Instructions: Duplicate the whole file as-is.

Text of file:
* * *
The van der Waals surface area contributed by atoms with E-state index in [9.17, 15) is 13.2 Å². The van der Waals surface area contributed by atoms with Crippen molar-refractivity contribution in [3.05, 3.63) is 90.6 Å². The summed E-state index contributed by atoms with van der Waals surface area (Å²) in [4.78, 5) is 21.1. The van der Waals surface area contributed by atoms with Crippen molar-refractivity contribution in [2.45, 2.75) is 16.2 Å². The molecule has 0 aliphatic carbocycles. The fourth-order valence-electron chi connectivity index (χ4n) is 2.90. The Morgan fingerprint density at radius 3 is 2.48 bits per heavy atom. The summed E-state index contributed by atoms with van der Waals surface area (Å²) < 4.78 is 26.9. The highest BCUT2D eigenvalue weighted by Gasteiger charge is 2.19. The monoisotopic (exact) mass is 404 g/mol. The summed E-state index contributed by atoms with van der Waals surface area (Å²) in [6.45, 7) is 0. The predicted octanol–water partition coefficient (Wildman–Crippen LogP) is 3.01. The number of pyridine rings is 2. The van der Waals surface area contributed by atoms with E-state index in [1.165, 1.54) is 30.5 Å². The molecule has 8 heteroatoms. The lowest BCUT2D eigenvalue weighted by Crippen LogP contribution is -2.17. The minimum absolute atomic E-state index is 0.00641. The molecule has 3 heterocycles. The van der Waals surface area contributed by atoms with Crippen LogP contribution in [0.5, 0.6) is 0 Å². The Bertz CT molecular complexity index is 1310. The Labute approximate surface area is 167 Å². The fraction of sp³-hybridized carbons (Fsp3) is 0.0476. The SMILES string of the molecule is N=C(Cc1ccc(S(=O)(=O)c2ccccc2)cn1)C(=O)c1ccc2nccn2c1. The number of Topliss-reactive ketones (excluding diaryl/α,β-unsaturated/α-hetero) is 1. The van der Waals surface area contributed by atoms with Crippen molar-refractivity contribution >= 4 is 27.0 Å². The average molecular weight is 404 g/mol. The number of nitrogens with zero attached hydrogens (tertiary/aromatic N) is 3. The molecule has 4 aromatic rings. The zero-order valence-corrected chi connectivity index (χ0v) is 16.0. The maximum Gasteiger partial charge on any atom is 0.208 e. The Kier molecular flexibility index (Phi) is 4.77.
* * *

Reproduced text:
The van der Waals surface area contributed by atoms with E-state index in [9.17, 15) is 13.2 Å². The van der Waals surface area contributed by atoms with Crippen molar-refractivity contribution in [3.05, 3.63) is 90.6 Å². The summed E-state index contributed by atoms with van der Waals surface area (Å²) in [4.78, 5) is 21.1. The van der Waals surface area contributed by atoms with Crippen molar-refractivity contribution in [2.45, 2.75) is 16.2 Å². The molecule has 0 aliphatic carbocycles. The fourth-order valence-electron chi connectivity index (χ4n) is 2.90. The Morgan fingerprint density at radius 3 is 2.48 bits per heavy atom. The summed E-state index contributed by atoms with van der Waals surface area (Å²) < 4.78 is 26.9. The highest BCUT2D eigenvalue weighted by Gasteiger charge is 2.19. The monoisotopic (exact) mass is 404 g/mol. The summed E-state index contributed by atoms with van der Waals surface area (Å²) in [6.45, 7) is 0. The predicted octanol–water partition coefficient (Wildman–Crippen LogP) is 3.01. The number of pyridine rings is 2. The van der Waals surface area contributed by atoms with E-state index in [1.165, 1.54) is 30.5 Å². The molecule has 8 heteroatoms. The lowest BCUT2D eigenvalue weighted by Crippen LogP contribution is -2.17. The minimum absolute atomic E-state index is 0.00641. The molecule has 3 heterocycles. The van der Waals surface area contributed by atoms with Crippen LogP contribution in [0.5, 0.6) is 0 Å². The Bertz CT molecular complexity index is 1310. The Labute approximate surface area is 167 Å². The fraction of sp³-hybridized carbons (Fsp3) is 0.0476. The SMILES string of the molecule is N=C(Cc1ccc(S(=O)(=O)c2ccccc2)cn1)C(=O)c1ccc2nccn2c1. The number of Topliss-reactive ketones (excluding diaryl/α,β-unsaturated/α-hetero) is 1. The van der Waals surface area contributed by atoms with Crippen molar-refractivity contribution >= 4 is 27.0 Å². The average molecular weight is 404 g/mol. The number of nitrogens with zero attached hydrogens (tertiary/aromatic N) is 3. The molecule has 4 aromatic rings. The zero-order valence-corrected chi connectivity index (χ0v) is 16.0. The maximum Gasteiger partial charge on any atom is 0.208 e. The Kier molecular flexibility index (Phi) is 4.77.